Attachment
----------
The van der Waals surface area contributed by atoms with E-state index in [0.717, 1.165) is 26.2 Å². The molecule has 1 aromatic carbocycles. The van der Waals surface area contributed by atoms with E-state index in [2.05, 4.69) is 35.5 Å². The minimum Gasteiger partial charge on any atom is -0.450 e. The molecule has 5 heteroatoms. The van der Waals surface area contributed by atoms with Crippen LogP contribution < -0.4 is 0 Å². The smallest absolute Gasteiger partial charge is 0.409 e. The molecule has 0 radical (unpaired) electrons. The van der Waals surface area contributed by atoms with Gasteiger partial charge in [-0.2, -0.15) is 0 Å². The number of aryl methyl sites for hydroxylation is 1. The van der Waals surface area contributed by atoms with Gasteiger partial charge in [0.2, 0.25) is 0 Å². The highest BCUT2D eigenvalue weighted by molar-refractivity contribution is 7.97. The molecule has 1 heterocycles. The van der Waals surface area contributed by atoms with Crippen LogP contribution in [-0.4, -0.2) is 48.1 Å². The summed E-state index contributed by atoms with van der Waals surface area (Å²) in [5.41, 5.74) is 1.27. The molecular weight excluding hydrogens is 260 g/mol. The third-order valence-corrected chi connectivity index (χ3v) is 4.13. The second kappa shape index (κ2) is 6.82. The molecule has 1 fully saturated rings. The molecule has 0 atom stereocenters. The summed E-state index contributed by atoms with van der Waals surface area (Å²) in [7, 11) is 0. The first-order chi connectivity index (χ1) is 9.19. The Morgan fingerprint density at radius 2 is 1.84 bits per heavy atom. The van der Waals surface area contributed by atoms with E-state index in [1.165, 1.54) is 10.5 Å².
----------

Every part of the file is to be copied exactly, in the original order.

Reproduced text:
The van der Waals surface area contributed by atoms with E-state index in [0.717, 1.165) is 26.2 Å². The molecule has 1 aromatic carbocycles. The van der Waals surface area contributed by atoms with E-state index in [2.05, 4.69) is 35.5 Å². The minimum Gasteiger partial charge on any atom is -0.450 e. The molecule has 5 heteroatoms. The van der Waals surface area contributed by atoms with Crippen LogP contribution < -0.4 is 0 Å². The smallest absolute Gasteiger partial charge is 0.409 e. The molecule has 0 radical (unpaired) electrons. The van der Waals surface area contributed by atoms with Gasteiger partial charge in [-0.2, -0.15) is 0 Å². The number of aryl methyl sites for hydroxylation is 1. The van der Waals surface area contributed by atoms with Gasteiger partial charge in [0.2, 0.25) is 0 Å². The highest BCUT2D eigenvalue weighted by molar-refractivity contribution is 7.97. The molecule has 1 heterocycles. The van der Waals surface area contributed by atoms with Crippen LogP contribution in [-0.4, -0.2) is 48.1 Å². The summed E-state index contributed by atoms with van der Waals surface area (Å²) in [5.41, 5.74) is 1.27. The molecular weight excluding hydrogens is 260 g/mol. The third-order valence-corrected chi connectivity index (χ3v) is 4.13. The second kappa shape index (κ2) is 6.82. The molecule has 1 fully saturated rings. The molecule has 0 atom stereocenters. The summed E-state index contributed by atoms with van der Waals surface area (Å²) in [7, 11) is 0. The first-order chi connectivity index (χ1) is 9.19. The Morgan fingerprint density at radius 2 is 1.84 bits per heavy atom. The van der Waals surface area contributed by atoms with E-state index in [1.165, 1.54) is 10.5 Å².